Granting Access to the Operations Portal

Add external users to the Operations Portal Whitelist

Allowing External Users Access to the Operations Portal

When a new cluster is created by Konvoy an operations user is generated with a random password. This user is added to the whitelist of the traefik-foward-auth service and is the only user that can access the Operations Portal. After configuring an external identity provider, you can allow external users access to the Operations Portal and Kubernetes dashboard. To allow external user access you must update the default configuration for thetraefik-forward-auth addon.

Adding Individual Users

Users from external identity providers are identified by their email address. For example, to add the users marry@example.com and bob@example.com, modify the addon configuration for traefik-forward-auth in the cluster.yaml as follows:

- name: traefik-forward-auth
  enabled: true
  values: |
    traefikForwardAuth:  
      allowedUser:
        valueFrom:
          secretKeyRef: null
      whitelist:
        - marry@example.com
        - bob@example.com
        - operations_user

operations_user should be replaced by the operations user for your cluster. You can retrieve the username from a running cluster by running:

konvoy get ops-portal

If you want to disable access for the default operations user, remove the user from the whitelist.

Adding Users by Email Domain

You can also grant access to all users belonging to a common email domain. For example, to allow access to the foo.com and bar.net domains modify the configuration as follows:

- name: traefik-forward-auth
  enabled: true
  values: |
    traefikForwardAuth:  
      allowedUser:
        valueFrom:
          secretKeyRef: null
      whitelist:
        - marry@example.com
        - bob@example.com
        - operations_user
      domain: foo.com,bar.net

This configuration allows any user in the foo.com or bar.net domains to access the Operations Portal. The users Marry and Bob retain access as well. Note that domain is a comma separated list without spaces between the entries.

Security concerns

Any user or domain member in the whitelist has full access to the Operations Portal and any addon dashboard accessible through the ingress, such as the Kibana dashboard. Future versions of the Operations Portal will support cluster Role-based Access Control (RBAC), allowing for granular control over access to accessible resources. The Kubernetes dashboard implements RBAC internally and is not affected by this issue. Accessing the Kubernetes dashboard with external users is documented in the next section.

Accessing the Kubernetes Dashboard

The Kubernetes dashboard is protected by the RBAC policy. Users which are authenticated by external identity providers do not have any privileges when accessing the dashboard. Privileges must be granted explicitly by interacting with the RBAC API. This section provides some basic examples for general usage. Full documentation for the RBAC API can be found in the Kubernetes documentation.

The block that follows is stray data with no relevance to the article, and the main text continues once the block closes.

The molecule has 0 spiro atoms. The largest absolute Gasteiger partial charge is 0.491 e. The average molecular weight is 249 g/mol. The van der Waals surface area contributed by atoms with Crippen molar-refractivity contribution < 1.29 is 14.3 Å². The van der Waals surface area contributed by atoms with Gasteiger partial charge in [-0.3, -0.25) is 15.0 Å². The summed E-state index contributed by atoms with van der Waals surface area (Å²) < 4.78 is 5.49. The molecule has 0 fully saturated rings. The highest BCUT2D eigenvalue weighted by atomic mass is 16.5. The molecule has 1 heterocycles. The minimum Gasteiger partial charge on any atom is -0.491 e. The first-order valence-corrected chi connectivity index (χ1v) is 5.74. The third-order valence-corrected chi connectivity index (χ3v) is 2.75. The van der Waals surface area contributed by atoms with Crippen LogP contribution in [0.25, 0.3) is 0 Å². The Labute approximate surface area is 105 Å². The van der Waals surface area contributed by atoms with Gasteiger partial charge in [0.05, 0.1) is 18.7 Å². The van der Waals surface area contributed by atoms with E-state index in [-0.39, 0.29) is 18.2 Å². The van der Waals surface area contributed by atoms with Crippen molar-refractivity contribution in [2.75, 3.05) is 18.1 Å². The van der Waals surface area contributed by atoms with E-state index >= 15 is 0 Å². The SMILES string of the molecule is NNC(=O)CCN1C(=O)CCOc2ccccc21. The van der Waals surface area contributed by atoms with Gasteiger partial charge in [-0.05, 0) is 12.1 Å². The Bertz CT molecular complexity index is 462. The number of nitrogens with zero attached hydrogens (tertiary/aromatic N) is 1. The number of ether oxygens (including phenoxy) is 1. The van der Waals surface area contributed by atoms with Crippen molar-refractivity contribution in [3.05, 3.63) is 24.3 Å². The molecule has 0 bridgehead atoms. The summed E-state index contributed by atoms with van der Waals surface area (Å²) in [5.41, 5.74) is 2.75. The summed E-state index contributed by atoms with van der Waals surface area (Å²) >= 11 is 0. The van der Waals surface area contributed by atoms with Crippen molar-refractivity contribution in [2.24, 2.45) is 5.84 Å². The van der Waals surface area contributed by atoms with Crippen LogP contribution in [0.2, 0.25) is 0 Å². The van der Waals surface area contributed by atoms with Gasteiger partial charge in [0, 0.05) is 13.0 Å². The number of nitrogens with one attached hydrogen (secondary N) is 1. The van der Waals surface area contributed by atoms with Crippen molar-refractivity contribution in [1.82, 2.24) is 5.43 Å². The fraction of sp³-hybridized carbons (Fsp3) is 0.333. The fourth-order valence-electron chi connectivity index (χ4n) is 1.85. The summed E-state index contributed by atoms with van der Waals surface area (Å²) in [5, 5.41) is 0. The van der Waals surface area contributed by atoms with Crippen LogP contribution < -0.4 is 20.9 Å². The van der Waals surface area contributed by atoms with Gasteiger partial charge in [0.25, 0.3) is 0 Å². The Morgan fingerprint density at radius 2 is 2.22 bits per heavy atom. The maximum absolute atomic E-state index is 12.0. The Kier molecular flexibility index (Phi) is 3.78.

For example, to make the user marry@example.com a cluster administrator, we bind her username to the cluster-admin role as follows:

cat << EOF | kubectl apply -f -
apiVersion: rbac.authorization.k8s.io/v1
kind: ClusterRoleBinding
metadata:
  name: merry-admin
roleRef:
  apiGroup: rbac.authorization.k8s.io
  kind: ClusterRole
  name: cluster-admin
subjects:
- apiGroup: rbac.authorization.k8s.io
  kind: User
  name: marry@example.com
EOF

To make the user bob@example.com a reader of the baz namespace, bind the user to the view role:

cat << EOF | kubectl apply -f -
apiVersion: rbac.authorization.k8s.io/v1
kind: RoleBinding
metadata:
  name: bob-view
  namespace: baz
roleRef:
  apiGroup: rbac.authorization.k8s.io
  kind: ClusterRole
  name: view
subjects:
- apiGroup: rbac.authorization.k8s.io
  kind: User
  name: bob@example.com
EOF

If your external identity provider supports group claims, you can also bind groups to roles. To make the devops LDAP group administrators of the production namespace bind the group to the admin role:

cat << EOF | kubectl apply -f -
apiVersion: rbac.authorization.k8s.io/v1
kind: RoleBinding
metadata:
  name: devops-admin
  namespace: production
roleRef:
  apiGroup: rbac.authorization.k8s.io
  kind: Role
  name: admin
subjects:
- apiGroup: rbac.authorization.k8s.io
  kind: Group
  name: oidc:devops
EOF

One important distinction from adding users is that all external groups are prefixed with oidc:. So our group name becomes oidc:devops. This is needed to prevent collision with locally defined groups.

For information about creating more advanced policies, see the Kubernetes documentation.